SIS Act NANI is an important part of the sole purpose test.
SIS Act NANI
The sole purpose test is the cornerstone of Australia’s superannuation system. But one fundamental issue within the sole purpose test is non-length arm’s income. So the SIS Act got plenty to say about just that. And it does that in s109.
In this episode Peter Bobbin of Argyle Lawyers in Sydney discusses SIS Act NANI and its implications. With SIS Act NANI we mean non-arm’s length income as per s109 SIS Act. Here is what we learned from this episode.
SIS Act NANI features in pretty much every sole purpose test court case. Every finding of a sole purpose test failure so far has involved non-arm’s length dealings. Here are four landmark court cases around non-arm’s length dealings.
#1 Scott’s Case No. 2 in 1966
In Scott v Federal Commissioner of Taxation (No 2); Associated Provident Funds Pty Limited v Federal Commissioner Of taxation; Belvidere Investments Pty Limited v Federal Commissioner Of Taxation the High Court of Australia set the first landmark finding on 07 October 1966 (1966) 14 ATD 333.
#2 Raymor Contractors Pty Ltd in 1991
Raymore Contractors Pty Ltd v FCT 91 Hill J ATC 4259 is famous for having introduced the sole purpose contribution test.
#3 Pincus J in FCT v Roche and Ors in 1991
Pincus J in FCT v Roche and Ors extended the sole purpose contribution test.
#4 Triway Superannuation Fund in 2011
In Triway Superannuation Fund and Commissioner of Taxation  AATA 302, a husband, wife and son rolled-over $41,002.91 to the SMSF. The son had introduced his parents to advisers who recommended the rollover. Unfortunately, the son subsequently took the funds from the SMSF to fuel a drug addiction.
Sole Purpose Changed Over Time
The sole purpose test started in the Income Tax and Social Services Contribution Assessment Act 1936 – 1962 under section 23.
The following income shall be exempt from income tax: (j) the incomes of the following funds, provided that the particular fund is being applied for the purpose for which it was established: a provident, benefit or superannuation fund established for the benefit of the employees.
The wording changed slightly in the Superannuation Industry (Supervision) Act 1993 – Sect 62 which made it possible for an SMSF to run a business.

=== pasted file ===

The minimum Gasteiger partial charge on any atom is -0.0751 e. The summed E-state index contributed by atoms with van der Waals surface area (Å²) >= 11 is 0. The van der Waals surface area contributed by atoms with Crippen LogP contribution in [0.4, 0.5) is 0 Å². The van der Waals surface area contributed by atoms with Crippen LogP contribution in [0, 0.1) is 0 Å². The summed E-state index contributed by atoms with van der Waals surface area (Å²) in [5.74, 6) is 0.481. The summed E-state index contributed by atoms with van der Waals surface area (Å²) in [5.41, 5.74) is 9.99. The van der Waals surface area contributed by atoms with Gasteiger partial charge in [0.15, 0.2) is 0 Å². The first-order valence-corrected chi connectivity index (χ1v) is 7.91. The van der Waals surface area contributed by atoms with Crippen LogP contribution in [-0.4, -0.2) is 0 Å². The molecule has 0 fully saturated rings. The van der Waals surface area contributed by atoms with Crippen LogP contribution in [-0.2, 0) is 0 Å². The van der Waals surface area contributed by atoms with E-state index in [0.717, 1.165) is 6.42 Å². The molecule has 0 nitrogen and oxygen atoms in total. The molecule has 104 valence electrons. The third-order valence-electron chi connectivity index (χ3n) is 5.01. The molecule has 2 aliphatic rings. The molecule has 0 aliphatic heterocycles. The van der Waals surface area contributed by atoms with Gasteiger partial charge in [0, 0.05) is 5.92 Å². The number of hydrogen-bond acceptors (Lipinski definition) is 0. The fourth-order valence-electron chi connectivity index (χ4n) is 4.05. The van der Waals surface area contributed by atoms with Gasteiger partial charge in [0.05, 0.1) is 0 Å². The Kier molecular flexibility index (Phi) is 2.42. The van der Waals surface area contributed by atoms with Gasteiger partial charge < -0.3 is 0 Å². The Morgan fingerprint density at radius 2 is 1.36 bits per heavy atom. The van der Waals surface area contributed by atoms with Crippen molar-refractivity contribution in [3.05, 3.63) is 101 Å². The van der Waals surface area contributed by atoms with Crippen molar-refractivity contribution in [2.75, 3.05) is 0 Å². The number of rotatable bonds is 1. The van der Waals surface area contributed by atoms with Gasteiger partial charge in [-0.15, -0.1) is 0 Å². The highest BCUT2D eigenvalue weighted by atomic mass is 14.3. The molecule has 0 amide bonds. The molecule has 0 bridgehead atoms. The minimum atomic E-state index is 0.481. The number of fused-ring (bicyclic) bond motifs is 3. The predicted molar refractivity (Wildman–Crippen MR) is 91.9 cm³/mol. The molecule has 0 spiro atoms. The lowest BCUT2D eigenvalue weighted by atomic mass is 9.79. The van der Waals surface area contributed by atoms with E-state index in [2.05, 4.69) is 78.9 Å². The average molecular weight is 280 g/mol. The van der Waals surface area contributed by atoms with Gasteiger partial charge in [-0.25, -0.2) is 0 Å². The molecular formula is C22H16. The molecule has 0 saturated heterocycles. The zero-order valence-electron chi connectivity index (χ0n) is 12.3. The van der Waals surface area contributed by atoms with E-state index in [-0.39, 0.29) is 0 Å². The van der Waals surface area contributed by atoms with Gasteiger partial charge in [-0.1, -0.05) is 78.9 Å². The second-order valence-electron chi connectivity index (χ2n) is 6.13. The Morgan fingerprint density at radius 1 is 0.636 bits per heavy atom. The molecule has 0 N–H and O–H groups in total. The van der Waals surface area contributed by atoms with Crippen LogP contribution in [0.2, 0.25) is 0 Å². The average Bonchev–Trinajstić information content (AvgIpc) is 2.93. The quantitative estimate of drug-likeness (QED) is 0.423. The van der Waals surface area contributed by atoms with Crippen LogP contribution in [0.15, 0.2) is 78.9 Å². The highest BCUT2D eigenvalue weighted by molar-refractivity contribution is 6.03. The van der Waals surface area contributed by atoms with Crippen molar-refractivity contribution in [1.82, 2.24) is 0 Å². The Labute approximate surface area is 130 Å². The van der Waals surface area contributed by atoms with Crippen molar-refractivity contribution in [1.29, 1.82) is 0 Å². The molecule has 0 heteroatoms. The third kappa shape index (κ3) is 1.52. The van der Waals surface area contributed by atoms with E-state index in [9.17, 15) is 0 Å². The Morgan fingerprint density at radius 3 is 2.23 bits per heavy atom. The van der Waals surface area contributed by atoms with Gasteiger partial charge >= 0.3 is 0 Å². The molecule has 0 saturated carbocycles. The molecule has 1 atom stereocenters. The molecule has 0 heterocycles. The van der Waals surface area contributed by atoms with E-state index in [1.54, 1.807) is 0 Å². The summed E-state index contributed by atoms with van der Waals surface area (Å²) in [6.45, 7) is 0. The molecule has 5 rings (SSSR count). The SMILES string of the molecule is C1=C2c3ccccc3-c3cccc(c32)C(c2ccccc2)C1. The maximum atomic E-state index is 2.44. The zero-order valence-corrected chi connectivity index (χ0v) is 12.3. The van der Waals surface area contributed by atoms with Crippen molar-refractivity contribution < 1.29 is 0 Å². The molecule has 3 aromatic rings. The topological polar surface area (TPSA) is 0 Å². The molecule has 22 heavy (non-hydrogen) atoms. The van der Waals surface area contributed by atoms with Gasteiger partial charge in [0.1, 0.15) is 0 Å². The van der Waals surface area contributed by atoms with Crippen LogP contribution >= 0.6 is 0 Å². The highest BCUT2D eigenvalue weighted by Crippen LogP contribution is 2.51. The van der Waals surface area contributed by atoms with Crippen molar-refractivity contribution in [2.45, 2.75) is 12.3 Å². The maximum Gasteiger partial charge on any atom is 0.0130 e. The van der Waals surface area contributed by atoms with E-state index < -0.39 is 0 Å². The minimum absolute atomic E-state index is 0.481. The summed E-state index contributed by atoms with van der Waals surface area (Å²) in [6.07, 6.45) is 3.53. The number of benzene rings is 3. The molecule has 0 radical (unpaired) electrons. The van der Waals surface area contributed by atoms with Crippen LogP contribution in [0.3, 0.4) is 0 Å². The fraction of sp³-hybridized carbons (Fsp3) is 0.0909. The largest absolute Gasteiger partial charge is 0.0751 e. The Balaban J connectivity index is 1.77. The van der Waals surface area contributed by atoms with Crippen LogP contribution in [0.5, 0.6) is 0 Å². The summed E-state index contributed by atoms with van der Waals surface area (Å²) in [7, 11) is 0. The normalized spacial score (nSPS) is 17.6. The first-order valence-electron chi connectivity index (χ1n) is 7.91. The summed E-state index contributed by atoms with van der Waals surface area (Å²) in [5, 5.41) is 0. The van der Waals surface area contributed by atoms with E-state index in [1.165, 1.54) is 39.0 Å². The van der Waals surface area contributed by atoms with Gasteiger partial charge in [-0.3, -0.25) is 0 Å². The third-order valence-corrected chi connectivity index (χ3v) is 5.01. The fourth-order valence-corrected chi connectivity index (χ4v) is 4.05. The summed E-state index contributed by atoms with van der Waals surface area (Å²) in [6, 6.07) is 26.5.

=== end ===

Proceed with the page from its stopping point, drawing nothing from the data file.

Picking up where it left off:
Each trustee of a regulated superannuation fund must ensure that the fund is maintained solely: (a) for one or more of the following purposes (the core purposes)… or (b) for one or more of the core purposes and for one or more of the following purposes (the ancillary purpose)
So before the SIS Act it was necessary that “the particular fund is being applied for the purpose for which it was established”. In 1992 it changed to an outcomes approach. It is now necessary that”the fund is maintained solely:…” for a core and possibly also an ancillary purpose.
Learnings from Scott’s Case No. 2
We can learn 4 lessons from Scott’s Case No. 2, which are:
1 – Keep the purpose (retirement outcome) in mind. Preservation restrictions help.
2 – When talking to clients, do not emphasis tax benefits, tax advantages, tax arbitrage and tax strategy (note also Spotless & Pt IVA), but focus on the retirement outcome.
3 – Advise SMSF trustees to put effort into paperwork.
“The better it looks, the less the ATO looks.”
Peter Bobbin in this episode
4 – Keep the paperwork safe to prove it is true and at arm’s length and the strategy matches the retirement plan.
SIS Act Section 109
Section 109 has three parts. The first part says
must not invest … unless the trustee… and the other party to the relevant transaction are dealing with each other at arm’s length in respect of the transaction
The second part says:
must not invest … if not dealing with each other at arm’s length in respect of the transaction and the transaction is…more favourable to the other party than if were dealing at arm’s length in the same circumstances
And the third part says:
If a trustee… during the term of the investment…is required to deal … with another party that is not at arm’s length … the trustee… must deal.. as if the other party were at arm’s length with the trustee
A contravention of s109 carries civil and criminal consequences, but a contravention does not affect the validity of a transaction.
Definition of NANI
The SIS Act does not define arm’s length or non-arm’s length. It is one-layer thick – only the trustee’s non-arm’s length activity is relevant as became obvious in Montgomery Wools  AATA 61. But also see ATO Taxpayer Alert 2010/5 for more insights.
OK if Benefit
If there is non-arm’s length but the super fund benefits from the transaction, then there is no breach of s109 SIS Act, but then there is still s295-550 ITAA97 to contend with, which Peter Bobbin covers in the next episode.
All this is just our brief take on the issue. Please listen to the episode above. Peter Bobbin explains all this in a much better way than we ever could.
Disclaimer: Tax Talks does not provide financial or tax advice. This applies to these show notes as well as the actual podcast interview. All information on Tax Talks is provided for entertainment purposes only and might no longer be up to date or correct. You should seek professional accredited tax and financial advice when considering whether the information is suitable to your or your client’s circumstances.
Last Updated on 20 August 2019